Do you think that more competition helps force companies to improve the customer experience they offer? Are there other external pressures that can force a company to improve the customer experience?
Yes, the level of competition is probably one of the single most important factors that drive how companies prioritize their customer experience. There are other pressures as well like brand/reputation and retention economics, but retention economics can rely on other factors like how much of a hassle it is to switch to a different product (e.g. Shopify, Stripe, etc.).
Can you share with us a story from your experience about a customer who was “Wowed” by the experience you provided?
I had a couple of customers in the very early days of the company when I was handling all of the customer service myself that I connected with over our live chat or help desk tools and just bent over backward to make sure they were getting responses and had a great experience, and as a result, they started evangelizing the company on Facebook groups for subscription box owners. When this started happening, Packlane started building this word-of-mouth momentum that was magical. It led to a lot of traffic which gave me conviction early on that if I could make customers happy, my business would grow.
Did that Wow! experience have any long-term ripple effects? Can you share the story?
It really just led to this snowball effect of customers coming to Packlane for the positive stories they had heard about, and it kind of christened our company as one that excelled at customer service, which was a self-fulfilling prophecy.
Ok, here is the main question of our discussion. Based on your experience and success, what are the five most important things a business leader should know in order to create a Wow! Customer Experience. Please share a story or an example for each.
- Use every interaction opportunity with customers to turn them into advocates.
Even when we get complaints from customers, we try to use this as a way to show our appreciation and dedication to serving them. Each interaction is an opportunity to impress and represent what the company stands for.
2. Err on the side of generosity.
When faced with a decision point that involves doing something costly for the sake of a customer, always err on the side of giving the customer what they want within reason. For example, if an order is running late in production we don’t hesitate to ship overnight to meet their deadline.
3. Build a customer service team that exceeds your wildest expectations.
Your customer service team is the central nervous system of your organization, and your customer service is as good as the worst team member in that group. Take extra care to hire the right people for this function and provide them with growth opportunities. Some of the most important and impactful team members at Packlane started within Customer Service and brought that customer-centric thinking to other parts of the organization which has been very positive. When you hire people that can perform customer service at a standard that exceeds even your own expectations, that’s when you know you have something special.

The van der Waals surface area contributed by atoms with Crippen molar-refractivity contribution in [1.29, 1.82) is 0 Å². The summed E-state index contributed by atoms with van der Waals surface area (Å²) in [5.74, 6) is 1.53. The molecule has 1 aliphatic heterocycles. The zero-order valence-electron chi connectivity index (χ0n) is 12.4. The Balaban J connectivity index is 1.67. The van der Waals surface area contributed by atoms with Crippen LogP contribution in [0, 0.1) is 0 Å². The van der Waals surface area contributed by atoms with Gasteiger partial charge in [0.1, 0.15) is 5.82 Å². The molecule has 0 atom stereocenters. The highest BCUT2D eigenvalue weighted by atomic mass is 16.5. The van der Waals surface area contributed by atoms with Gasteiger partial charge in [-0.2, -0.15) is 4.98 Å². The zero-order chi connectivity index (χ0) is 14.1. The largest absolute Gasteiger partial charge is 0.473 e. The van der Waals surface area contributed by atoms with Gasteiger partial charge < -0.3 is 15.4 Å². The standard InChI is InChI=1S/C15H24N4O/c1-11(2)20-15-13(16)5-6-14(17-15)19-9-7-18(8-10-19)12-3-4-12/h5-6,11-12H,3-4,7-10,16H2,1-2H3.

4. Great customer service is expensive.
Don’t expect to outsource great customer service or find a way to make it cheap. It’s an investment that pays off over the long term, but there isn’t a way that I’ve found to cut corners.
5. Learn from the best.
We live in a world where there is so much information, content, and documentation available about legendary customer service experiences and customer-centric organizations. Whether it’s Amazon, Chewy, Zappos, Chick-Fil-A, or Danny Meyer’s “Setting the Table” — read widely and be a sponge for absorbing new inspiration.
Are there a few things that can be done so that when a customer or client has a Wow! experience, they inspire others to reach out to you as well?
There are few things that are more effective than sharing a great customer service experience on social media.
My particular expertise is in retail, so I’d like to ask a question about that. Amazon is going to exert pressure on all of retail for the foreseeable future. New Direct-To-Consumer companies based in China are emerging that offer prices that are much cheaper than US and European brands. What would you advise retail companies and eCommerce companies, for them to be successful in the face of such strong competition?
I would advise retail and eCommerce companies to choose a niche that isn’t going to be commoditized — choose something where you can command pricing power and establish a brand that requires a high level of trust.
You are a person of great influence. If you could start a movement that would bring the most amount of good to the most amount of people, what would that be? You never know what your idea can trigger. 🙂
E.O. Wilson’s Half-Earth Movement is pretty interesting. I think if we want to bring the most good to the most people, we need to think beyond the next couple of generations and think about the long-term preservation of the planet.
How can our readers follow you on social media?
This was very inspiring. Thank you so much for joining us!